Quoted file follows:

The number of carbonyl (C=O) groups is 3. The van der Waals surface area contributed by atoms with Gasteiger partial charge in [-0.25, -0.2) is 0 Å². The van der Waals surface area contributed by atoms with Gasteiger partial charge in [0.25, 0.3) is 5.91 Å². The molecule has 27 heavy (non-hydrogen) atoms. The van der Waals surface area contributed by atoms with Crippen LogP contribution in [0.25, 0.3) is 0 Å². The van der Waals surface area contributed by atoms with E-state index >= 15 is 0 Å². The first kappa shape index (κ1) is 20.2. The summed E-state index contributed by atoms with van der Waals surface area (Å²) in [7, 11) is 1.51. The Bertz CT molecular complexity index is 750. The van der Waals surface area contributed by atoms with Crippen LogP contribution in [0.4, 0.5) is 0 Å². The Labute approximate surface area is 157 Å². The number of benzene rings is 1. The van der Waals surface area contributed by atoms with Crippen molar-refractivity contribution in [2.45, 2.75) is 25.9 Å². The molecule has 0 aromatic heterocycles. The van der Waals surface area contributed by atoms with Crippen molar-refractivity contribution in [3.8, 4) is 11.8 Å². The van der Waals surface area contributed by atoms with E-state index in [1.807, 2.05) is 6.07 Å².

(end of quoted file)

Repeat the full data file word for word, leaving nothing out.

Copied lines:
The number of carbonyl (C=O) groups is 3. The van der Waals surface area contributed by atoms with Gasteiger partial charge in [-0.25, -0.2) is 0 Å². The van der Waals surface area contributed by atoms with Gasteiger partial charge in [0.25, 0.3) is 5.91 Å². The molecule has 27 heavy (non-hydrogen) atoms. The van der Waals surface area contributed by atoms with Crippen LogP contribution in [0.25, 0.3) is 0 Å². The van der Waals surface area contributed by atoms with E-state index >= 15 is 0 Å². The first kappa shape index (κ1) is 20.2. The summed E-state index contributed by atoms with van der Waals surface area (Å²) in [7, 11) is 1.51. The Bertz CT molecular complexity index is 750. The van der Waals surface area contributed by atoms with Crippen LogP contribution in [0.4, 0.5) is 0 Å². The Labute approximate surface area is 157 Å². The number of benzene rings is 1. The van der Waals surface area contributed by atoms with Crippen molar-refractivity contribution in [2.45, 2.75) is 25.9 Å². The molecule has 0 aromatic heterocycles. The van der Waals surface area contributed by atoms with Crippen molar-refractivity contribution in [3.8, 4) is 11.8 Å². The van der Waals surface area contributed by atoms with E-state index in [1.807, 2.05) is 6.07 Å².